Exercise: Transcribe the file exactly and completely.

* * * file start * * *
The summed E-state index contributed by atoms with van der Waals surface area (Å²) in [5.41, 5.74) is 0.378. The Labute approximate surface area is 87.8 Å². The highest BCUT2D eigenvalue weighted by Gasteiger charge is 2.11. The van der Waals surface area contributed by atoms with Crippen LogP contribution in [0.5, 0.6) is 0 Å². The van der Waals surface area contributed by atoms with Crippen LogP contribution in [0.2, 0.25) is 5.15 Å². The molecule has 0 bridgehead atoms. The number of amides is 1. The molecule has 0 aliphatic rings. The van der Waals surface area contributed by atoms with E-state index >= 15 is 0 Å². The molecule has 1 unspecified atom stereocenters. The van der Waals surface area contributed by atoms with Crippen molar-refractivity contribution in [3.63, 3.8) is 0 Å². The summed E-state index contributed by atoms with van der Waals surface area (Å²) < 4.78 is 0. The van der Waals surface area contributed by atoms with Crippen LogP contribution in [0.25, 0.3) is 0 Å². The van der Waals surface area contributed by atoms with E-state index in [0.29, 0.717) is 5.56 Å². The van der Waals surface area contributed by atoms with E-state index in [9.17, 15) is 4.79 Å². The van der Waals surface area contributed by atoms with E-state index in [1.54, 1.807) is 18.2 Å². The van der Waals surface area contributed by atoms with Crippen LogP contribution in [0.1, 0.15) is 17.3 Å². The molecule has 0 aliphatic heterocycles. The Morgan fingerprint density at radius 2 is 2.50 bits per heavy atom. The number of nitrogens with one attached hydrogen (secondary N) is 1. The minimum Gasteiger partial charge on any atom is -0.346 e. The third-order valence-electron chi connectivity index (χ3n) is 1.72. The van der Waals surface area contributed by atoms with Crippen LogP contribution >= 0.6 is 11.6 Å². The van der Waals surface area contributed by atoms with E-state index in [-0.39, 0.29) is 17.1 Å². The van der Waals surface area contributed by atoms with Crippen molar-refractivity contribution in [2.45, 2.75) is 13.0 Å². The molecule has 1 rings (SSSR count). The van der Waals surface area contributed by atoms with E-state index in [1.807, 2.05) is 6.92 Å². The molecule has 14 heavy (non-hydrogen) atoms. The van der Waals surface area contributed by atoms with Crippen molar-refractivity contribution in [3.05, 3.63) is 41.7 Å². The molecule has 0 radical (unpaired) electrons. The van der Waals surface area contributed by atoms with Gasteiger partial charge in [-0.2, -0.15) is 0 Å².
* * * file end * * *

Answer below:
The summed E-state index contributed by atoms with van der Waals surface area (Å²) in [5.41, 5.74) is 0.378. The Labute approximate surface area is 87.8 Å². The highest BCUT2D eigenvalue weighted by Gasteiger charge is 2.11. The van der Waals surface area contributed by atoms with Crippen LogP contribution in [0.5, 0.6) is 0 Å². The van der Waals surface area contributed by atoms with Crippen LogP contribution in [0.2, 0.25) is 5.15 Å². The molecule has 0 bridgehead atoms. The number of amides is 1. The molecule has 0 aliphatic rings. The van der Waals surface area contributed by atoms with E-state index >= 15 is 0 Å². The molecule has 1 unspecified atom stereocenters. The van der Waals surface area contributed by atoms with Crippen molar-refractivity contribution in [3.63, 3.8) is 0 Å². The summed E-state index contributed by atoms with van der Waals surface area (Å²) < 4.78 is 0. The van der Waals surface area contributed by atoms with Crippen LogP contribution in [0.25, 0.3) is 0 Å². The van der Waals surface area contributed by atoms with E-state index in [0.29, 0.717) is 5.56 Å². The van der Waals surface area contributed by atoms with E-state index in [9.17, 15) is 4.79 Å². The van der Waals surface area contributed by atoms with E-state index in [1.54, 1.807) is 18.2 Å². The van der Waals surface area contributed by atoms with Crippen LogP contribution in [0.1, 0.15) is 17.3 Å². The molecule has 0 aliphatic heterocycles. The Morgan fingerprint density at radius 2 is 2.50 bits per heavy atom. The number of nitrogens with one attached hydrogen (secondary N) is 1. The minimum Gasteiger partial charge on any atom is -0.346 e. The third-order valence-electron chi connectivity index (χ3n) is 1.72. The van der Waals surface area contributed by atoms with Crippen LogP contribution >= 0.6 is 11.6 Å². The van der Waals surface area contributed by atoms with E-state index in [-0.39, 0.29) is 17.1 Å². The van der Waals surface area contributed by atoms with Crippen molar-refractivity contribution in [2.45, 2.75) is 13.0 Å². The molecule has 1 rings (SSSR count). The van der Waals surface area contributed by atoms with E-state index in [1.807, 2.05) is 6.92 Å². The molecule has 14 heavy (non-hydrogen) atoms. The van der Waals surface area contributed by atoms with Crippen molar-refractivity contribution in [3.05, 3.63) is 41.7 Å². The molecule has 0 radical (unpaired) electrons. The van der Waals surface area contributed by atoms with Gasteiger partial charge in [-0.2, -0.15) is 0 Å².